The U.S. food guide pyramid has been criticized for not distinguishing among the various fatty acids, such as trans fatty acids and omega-6 and omega-3 polyunsaturated fatty acids, and for not emphasizing the beneficial effects of olive oil in raising high-density–lipoprotein (HDL) and in preventing the oxidation of low-density–lipoprotein (LDL) cholesterol. A low-fat diet has been shown to lead to essential fatty acid deficiency in 5% to 25% of the Framingham Study population.(16) Furthermore, a high carbohydrate diet leads to hypertriglyceridemia, especially in middle-aged women and in those men and women who already have hypertriglyceridemia. Also, the recommendation of two to three servings of meat a day may be unhealthy, because red meat has been shown to be associated with cancer of the colon and prostate in epidemiologic studies.(17)(18)


The backbone of the Mediterranean diet is olive oil, because it provides a larger number of calories than any other single food. Greece, along with Italy, Spain, and Portugal are the major producers of olive oil. Greek olive oil is aromatic and high in oleic acid (80%) and contains about 6% to 16% omega-6 fatty acids and 0.3% to 1.3% omega-3 fatty acids. This composition of fatty acids places olive oil in a unique and superior position of all other oils when it comes to both taste and health:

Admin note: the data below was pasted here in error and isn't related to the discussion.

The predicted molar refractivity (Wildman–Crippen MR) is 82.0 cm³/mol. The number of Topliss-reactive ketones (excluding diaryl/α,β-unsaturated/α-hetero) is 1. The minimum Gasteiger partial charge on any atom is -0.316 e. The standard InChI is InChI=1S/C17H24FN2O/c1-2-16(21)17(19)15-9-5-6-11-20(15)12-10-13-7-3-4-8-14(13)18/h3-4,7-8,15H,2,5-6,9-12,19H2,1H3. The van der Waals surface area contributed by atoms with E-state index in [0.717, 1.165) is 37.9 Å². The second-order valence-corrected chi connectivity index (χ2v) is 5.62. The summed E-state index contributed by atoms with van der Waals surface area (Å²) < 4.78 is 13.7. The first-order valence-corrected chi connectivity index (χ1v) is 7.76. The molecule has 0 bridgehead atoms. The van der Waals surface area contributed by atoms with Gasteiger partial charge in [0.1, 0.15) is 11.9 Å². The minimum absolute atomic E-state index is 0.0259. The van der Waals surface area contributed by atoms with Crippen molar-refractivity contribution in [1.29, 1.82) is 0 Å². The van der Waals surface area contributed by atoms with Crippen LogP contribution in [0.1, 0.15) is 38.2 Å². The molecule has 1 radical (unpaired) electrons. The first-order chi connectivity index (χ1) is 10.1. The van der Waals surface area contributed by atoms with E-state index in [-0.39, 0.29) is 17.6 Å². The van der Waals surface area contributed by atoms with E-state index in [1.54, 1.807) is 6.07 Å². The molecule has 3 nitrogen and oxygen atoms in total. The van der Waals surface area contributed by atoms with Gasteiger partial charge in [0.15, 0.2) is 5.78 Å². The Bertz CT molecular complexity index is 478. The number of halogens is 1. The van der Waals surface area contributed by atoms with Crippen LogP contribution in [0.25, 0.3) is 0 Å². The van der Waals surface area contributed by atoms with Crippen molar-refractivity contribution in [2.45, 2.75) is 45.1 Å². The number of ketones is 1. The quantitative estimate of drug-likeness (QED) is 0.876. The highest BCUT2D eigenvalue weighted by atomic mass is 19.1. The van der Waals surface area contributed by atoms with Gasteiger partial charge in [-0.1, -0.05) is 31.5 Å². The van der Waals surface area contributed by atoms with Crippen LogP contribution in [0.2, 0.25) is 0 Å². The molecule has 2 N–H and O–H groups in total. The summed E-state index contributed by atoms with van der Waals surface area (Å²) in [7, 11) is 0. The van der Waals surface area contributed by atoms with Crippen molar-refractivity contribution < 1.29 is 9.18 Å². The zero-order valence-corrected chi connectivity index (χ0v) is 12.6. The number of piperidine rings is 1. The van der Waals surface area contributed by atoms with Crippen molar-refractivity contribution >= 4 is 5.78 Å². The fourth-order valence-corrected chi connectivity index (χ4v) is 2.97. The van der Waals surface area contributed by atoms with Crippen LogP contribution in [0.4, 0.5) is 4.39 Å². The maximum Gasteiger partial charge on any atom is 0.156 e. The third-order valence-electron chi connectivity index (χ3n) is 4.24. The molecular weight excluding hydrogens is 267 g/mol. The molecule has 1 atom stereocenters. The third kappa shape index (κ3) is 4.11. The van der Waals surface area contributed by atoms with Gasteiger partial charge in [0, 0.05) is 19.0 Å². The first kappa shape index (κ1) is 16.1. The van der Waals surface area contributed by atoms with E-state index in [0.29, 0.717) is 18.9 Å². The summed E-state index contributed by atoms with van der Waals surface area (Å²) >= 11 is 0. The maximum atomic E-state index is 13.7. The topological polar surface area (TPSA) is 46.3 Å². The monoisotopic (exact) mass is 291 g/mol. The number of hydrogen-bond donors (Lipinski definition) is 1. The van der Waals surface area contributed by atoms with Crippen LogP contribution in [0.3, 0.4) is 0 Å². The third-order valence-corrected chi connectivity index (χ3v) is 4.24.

* Olive oil, like all nonanimal fats, does not contain cholesterol and reduces LDL oxidation.(19) In addition to vitamin E, a known antioxidant, olive oil contains 3,4-dihydroxy-phenyl ethanol as one of several phenolic antioxidants with antithrombotic effects in vitro.(20)

* Unlike tropical oils, olive oil is very low in saturated fats.

* Olive oil does not raise LDL, but it does raise HDL (the good cholesterol), whereas vegetable oils such as corn oil lower both LDL and HDL.

* An olive oil diet replaces omega-6 in phospholipids, cholesterol esters, and triglycerides in the serum. In serum phospholipids, the decrease of linoleic acid induced by increased oleic acid with the olive oil diet is associated with an increase of gamma-linolenic and dihomo-gamma-linolenic acids, without any modification of arachidonic acid. These findings indicate a stimulation of delta-6 desatu-rase and subsequent elongation, without acting on delta-5 desaturation. An increase in omega-3 fatty acids is also observed in serum but not in red blood cell phospholipids after oleic acid or olive oil ingestion.

* In cultured fibroblasts obtained after an olive oil diet, olive oil ([.sup.3H]) cholesterol efflux was highest in the fraction of HDL.(3)

* Oleic acid found in olive oil increases the incorporation of omega-3 fatty acids in the cell membranes and decreases the oxidation of LDL. Therefore, increasing oleic acid by eating more olive oil could reduce the atherogenic potential of LDL in addition to lowering LDL levels.